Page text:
Why not make turn this delicious heirloom cabbage into some Korean kimchi, or "kimchee," and enjoy it anytime you want a bold side dish?
For more about this veggie and how to grow it yourself, see: 'Hilton' Chinese Cabbage.
• 4 medium size heads ‘Hilton' Chinese cabbage – 2 pounds each
• 4 wide mouth canning jars
• 1/2 cup sea salt or kosher salt
• 2 cups water
• 6 tablespoons grated garlic cloves
• 4 tablespoons grated ginger
• 1 apple, peeled cored and pureed (substitute for sugar)
• 1/4 cup seafood flavor (anchovy water or seaweed water)
• 1/3 cup Korean pepper flakes
1. Thoroughly rinse heads of 'Hilton' Chinese cabbage and drain off excess water. Using a large cutting board, cut the cabbage into quarters and remove the hard core at the bottom of each quarter. Cut horizontally in 1 inch to 2 inch strips and place strips into a large bowl.
2. Add salt and water into the bowl. Gently knead brine into the cabbage strips. Make sure the strips are covered with brine. Put a large plate on top of the wilting cabbage strips. Use a heavy object to weight down the plate. Let stand for 1 to 2 hours.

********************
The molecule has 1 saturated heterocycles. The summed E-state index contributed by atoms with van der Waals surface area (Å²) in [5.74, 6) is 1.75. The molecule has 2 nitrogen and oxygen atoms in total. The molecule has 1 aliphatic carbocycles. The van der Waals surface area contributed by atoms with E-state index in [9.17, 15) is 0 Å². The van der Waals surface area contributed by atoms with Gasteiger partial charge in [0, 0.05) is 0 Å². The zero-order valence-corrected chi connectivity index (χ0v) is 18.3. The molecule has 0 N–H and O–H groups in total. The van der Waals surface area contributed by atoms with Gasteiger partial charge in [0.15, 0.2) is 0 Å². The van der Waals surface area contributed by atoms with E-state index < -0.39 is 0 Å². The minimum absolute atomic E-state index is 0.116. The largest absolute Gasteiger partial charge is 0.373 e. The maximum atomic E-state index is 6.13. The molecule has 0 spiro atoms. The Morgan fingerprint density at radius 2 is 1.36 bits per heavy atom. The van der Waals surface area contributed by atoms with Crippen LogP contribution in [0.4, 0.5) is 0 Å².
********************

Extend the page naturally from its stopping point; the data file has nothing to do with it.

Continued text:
3. Rinse and drain the cabbage strips 3 times in cold water. Place strips in a colander to drain for 20 minutes. (Rinse and dry the bowl you used for brining. Set the bowl aside for later use.)
4. Meanwhile, mix together the garlic, ginger, pureed apple, and seafood flavor in a small bowl. Add the Korean pepper flakes to make a paste. I recommend you use rubber gloves, unless you want glowing hands that smell like seafood. Set the mixture aside.
4. Gently squeeze out the excess moisture from the strips of cabbage. In a large bowl, combine the cabbage strips and paste mixture until thoroughly mixed. Again I recommend the gloves for obvious reasons!
5. Using a canning funnel, tightly pack the kimchi into the quart canning jars until the brine is above the mixture. Leave 1 inch of head room in the jar to accommodate the fermentation process. Seal the jars with lids and bands.
6. Allow jars to sit out for 2 to 5 days before refrigeration: two days for mild kimchi and up to five days for spicy kimchi. You should put a bowl under the jars to catch any brine that may leak from the jar because of the fermentation process. Taste the kimchi daily. When it is to your liking, refrigerate and use as desired.